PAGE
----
True, at intervals Turner deliberately went in for compositions drawing on Claude’s imaginary landscapes with Ancient Greek structures. But even so, these fail to resemble the Italianate painter’s work.

“Dido Building Carthage, or the Rise of the Carthaginian Empire” is a masterly essay in the nuances of light. A glimmer falls from the sun on dark water. The delicate sheen on a monument close to the viewer contrasts with the ghostly whiteness tinged with a soupçon of pale yellow that shrouds another classical structure in the distance. This is a far cry from Claude’s neatly polished scenery.

Turner’s would-be Claude-style landscapes, complete with golden sky, contrast with Claude’s views that are implausible in their light effects, however ravishing these may be. In the 17th-century artist’s famous “Seaport with Embarkation of the Queen of Sheba” painted in 1648, sunlight should lightly touch a tower in the distance, but it does not. In the foreground, the projected shadows are not quite rightly directed.

The attempts at a parallel between specific pictures made in the book serve more to underline the radical differences opposing the two masters than to reveal points of similarity.

Claude’s enchanting 1646 “Landscape With Hagar and the Angel” and Turner’s 1829 “Banks of the Loire” from the Worcester Art Museum in Massachusetts have nothing in common. Shared features include trees on the banks of a river crossed by a bridge and this is as far as the analogy goes.

In Turner’s picture, the Loire is seen on a late afternoon. A warm glow touches the foliage of the poplars, leaving parts in darkness in an intense chiaroscuro contrast. Beyond, a pale mauvish haze envelops a hillside, a river and faintly boats. The upward thrust of the vegetation and the glorious haze give Turner’s landscape a Romantic lyricism that is at the very opposite of the 17th-century master’s placid Classicism.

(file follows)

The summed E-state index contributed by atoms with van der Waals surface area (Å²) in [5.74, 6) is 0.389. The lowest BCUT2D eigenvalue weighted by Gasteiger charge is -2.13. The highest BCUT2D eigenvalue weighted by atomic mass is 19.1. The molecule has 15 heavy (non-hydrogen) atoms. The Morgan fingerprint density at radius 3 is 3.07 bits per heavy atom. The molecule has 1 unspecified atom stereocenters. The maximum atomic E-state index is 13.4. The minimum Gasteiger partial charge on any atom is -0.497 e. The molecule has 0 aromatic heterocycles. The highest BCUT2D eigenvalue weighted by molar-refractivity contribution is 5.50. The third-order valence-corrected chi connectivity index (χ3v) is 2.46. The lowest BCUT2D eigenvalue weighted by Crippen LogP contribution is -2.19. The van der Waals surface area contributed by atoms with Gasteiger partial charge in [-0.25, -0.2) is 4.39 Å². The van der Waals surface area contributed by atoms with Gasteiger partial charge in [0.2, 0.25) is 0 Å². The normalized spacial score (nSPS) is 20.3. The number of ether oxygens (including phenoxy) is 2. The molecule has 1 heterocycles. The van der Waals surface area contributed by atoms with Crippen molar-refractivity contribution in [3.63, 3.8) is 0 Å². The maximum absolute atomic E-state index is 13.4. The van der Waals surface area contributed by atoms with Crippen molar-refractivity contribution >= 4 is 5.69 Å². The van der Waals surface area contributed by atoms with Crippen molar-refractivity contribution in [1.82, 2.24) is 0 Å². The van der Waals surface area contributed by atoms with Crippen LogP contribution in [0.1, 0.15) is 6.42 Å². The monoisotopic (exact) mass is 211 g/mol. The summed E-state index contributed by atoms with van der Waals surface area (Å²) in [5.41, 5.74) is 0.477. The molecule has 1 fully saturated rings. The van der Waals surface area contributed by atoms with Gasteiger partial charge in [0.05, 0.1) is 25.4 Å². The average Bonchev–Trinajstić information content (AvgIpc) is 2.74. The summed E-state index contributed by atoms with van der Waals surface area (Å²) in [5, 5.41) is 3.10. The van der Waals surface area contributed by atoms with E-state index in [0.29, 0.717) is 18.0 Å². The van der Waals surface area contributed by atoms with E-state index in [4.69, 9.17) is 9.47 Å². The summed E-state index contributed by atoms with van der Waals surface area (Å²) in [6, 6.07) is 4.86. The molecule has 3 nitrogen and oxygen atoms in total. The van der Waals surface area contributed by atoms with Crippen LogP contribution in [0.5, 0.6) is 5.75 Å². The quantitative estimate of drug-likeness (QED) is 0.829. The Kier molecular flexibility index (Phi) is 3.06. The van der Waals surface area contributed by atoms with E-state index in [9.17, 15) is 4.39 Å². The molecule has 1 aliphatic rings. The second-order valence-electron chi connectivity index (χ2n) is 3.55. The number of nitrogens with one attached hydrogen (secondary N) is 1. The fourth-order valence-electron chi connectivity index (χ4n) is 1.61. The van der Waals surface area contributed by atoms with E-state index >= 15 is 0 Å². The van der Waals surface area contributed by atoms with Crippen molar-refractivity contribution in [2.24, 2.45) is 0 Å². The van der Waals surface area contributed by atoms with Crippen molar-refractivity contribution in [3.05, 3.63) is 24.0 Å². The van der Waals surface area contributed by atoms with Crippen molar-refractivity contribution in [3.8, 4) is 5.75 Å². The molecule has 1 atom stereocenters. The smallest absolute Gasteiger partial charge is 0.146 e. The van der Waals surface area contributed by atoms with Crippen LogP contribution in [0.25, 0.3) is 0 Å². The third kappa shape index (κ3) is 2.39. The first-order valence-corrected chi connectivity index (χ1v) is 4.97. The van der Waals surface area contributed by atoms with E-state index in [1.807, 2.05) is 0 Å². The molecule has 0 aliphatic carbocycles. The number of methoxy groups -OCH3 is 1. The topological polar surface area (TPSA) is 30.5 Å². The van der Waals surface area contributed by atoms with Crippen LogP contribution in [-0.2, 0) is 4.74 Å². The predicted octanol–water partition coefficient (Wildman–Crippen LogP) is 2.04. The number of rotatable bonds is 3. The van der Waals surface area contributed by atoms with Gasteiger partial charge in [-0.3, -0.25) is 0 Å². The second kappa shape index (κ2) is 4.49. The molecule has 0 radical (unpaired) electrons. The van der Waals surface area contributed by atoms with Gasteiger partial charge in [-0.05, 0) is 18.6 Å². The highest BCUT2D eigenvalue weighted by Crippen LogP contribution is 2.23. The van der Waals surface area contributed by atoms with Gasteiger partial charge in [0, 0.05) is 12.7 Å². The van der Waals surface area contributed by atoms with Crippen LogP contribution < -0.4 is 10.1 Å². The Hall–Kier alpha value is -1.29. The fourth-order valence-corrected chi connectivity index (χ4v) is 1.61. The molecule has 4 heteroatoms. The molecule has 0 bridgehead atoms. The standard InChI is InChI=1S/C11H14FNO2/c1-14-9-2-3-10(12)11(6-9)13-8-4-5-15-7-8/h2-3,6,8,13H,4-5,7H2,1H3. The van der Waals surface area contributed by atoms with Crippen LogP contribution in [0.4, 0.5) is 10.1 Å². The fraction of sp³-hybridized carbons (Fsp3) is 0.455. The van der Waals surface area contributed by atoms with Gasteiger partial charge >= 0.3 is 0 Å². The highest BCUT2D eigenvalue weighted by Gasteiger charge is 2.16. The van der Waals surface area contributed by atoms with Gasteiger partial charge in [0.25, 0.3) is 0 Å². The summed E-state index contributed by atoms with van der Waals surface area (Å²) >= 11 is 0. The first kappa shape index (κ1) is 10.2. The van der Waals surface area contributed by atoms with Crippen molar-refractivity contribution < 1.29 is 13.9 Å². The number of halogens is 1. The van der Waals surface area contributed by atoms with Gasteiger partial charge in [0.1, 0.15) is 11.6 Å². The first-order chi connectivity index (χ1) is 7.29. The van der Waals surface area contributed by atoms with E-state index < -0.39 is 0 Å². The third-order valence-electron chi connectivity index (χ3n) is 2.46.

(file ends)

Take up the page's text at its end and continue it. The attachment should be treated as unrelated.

By the 1830s, hardly any trace was left of Turner’s intense admiration for Claude. How to render light in its multiple nuances had become the Englishman’s overriding concern.

In “Keelmen Heaving in Coals by Moonlight,” a vault of white light hangs over the Tyneside estuary. The sky is in itself an abstract composition in pale blues and off-whites unprecedented in Western art. The reflections in the water, the outbursts of reddish-yellow flames in front of the ships at anchor give this masterpiece a visionary quality.

In his last years, Turner virtually ceased to pay attention to material reality. Despite the descriptive title, nothing in “Landscape With Water: Tivoli,” with its color blur left and right that leaves a pale yellow emptiness in the interval, reveals just what the painter was looking at.

Turner bridged all by himself the distance between two opposite poles of Western art, the carefully constructed world of the Classical age and the visionary compositions of luminous color without a real subject of his late period that amounted to abstraction. To detect a trace of Claude’s legacy in this astounding leap from one extreme to another would be to stretch the concept of “influence” quite a bit.

Turner Inspired in the Light of Claude. National Gallery. Through June 5.

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The British grand tourists not only fell in love with Italy. They fell in love with the landscapes of 17th-century ex-pat artist Claude Lorrain (1604/5-1682), depicting the Roman campagna in which the gods disported themselves. JMW Turner (1775-1851) also fell for the Frenchman, whose work he had seen in significant stately homes while visiting his patrons. Turner studied and copied, and it is the anatomy of this artistic love affair over two centuries that is exposed, to enchanting effect, in the National Gallery’s spring exhibition.